Mississippi River's Many 'Parents' Look To Unify
This article originally appeared on NPR.
Sixty percent of the nation's agricultural exports move by barge up and down the Mississippi River system, as do billions of dollars' worth of petroleum, coal, steel and other commodities. It's a critical lifeline for the nation's economy, but one not without problems.
One of the problems is infrastructure, like locks and dams, canal walls, flood walls and levees, says Del Wilkins with the Canal Barge Co., which operates barges and tows all throughout the Mississippi River system. "Infrastructure is old, and it's crumbling," he says.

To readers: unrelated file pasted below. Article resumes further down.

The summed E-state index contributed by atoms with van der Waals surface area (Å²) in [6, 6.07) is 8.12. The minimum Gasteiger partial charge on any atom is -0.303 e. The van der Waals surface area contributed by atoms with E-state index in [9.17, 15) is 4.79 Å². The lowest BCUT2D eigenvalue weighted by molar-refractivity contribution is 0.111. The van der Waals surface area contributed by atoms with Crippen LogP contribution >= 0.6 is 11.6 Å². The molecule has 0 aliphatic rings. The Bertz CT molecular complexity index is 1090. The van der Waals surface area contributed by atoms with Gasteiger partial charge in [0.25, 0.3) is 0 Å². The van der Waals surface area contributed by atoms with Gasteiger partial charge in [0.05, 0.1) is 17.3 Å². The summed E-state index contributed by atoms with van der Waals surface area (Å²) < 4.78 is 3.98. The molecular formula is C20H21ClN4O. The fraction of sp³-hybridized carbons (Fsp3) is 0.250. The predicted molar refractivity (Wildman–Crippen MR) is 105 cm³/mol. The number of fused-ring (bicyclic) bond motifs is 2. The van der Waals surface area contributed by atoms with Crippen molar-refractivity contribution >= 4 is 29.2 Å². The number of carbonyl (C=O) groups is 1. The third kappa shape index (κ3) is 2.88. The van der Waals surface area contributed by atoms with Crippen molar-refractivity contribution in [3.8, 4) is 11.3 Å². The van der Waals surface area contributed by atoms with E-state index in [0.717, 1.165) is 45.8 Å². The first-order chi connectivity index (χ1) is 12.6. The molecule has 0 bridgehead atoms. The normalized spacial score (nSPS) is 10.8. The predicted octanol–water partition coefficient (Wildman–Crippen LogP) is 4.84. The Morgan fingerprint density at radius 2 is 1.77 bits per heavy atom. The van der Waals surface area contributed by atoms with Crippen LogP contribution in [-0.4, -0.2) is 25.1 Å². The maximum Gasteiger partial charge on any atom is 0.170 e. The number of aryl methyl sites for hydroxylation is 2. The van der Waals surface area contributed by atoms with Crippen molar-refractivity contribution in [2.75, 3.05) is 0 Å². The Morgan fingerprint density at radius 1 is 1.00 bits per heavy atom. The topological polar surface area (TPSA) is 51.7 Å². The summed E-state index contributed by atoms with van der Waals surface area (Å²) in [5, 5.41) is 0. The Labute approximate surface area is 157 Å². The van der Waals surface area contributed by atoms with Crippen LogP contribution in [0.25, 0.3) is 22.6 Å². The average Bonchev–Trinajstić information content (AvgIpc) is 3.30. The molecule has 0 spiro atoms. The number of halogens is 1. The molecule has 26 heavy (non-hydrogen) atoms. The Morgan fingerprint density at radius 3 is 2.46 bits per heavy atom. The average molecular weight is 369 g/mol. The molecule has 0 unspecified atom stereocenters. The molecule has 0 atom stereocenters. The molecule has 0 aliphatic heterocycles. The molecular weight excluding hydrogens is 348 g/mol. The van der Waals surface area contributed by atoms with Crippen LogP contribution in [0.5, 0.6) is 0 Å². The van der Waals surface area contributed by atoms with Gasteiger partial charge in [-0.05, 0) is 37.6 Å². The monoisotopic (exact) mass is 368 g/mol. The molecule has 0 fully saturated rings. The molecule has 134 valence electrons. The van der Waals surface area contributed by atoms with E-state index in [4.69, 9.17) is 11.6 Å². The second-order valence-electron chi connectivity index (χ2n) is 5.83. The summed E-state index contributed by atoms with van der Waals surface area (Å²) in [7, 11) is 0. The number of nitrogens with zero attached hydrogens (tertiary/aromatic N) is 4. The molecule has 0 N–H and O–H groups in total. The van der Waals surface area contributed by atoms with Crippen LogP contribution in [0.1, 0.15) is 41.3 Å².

Wilkins says one barge can carry the freight equivalent of 144 trucks or 46 rail cars, yet the nation's water infrastructure, he says, is generally left out of the transportation funding conversation in Washington — until there's a crisis. And over the past two years, the Mississippi River has endured two near-catastrophes.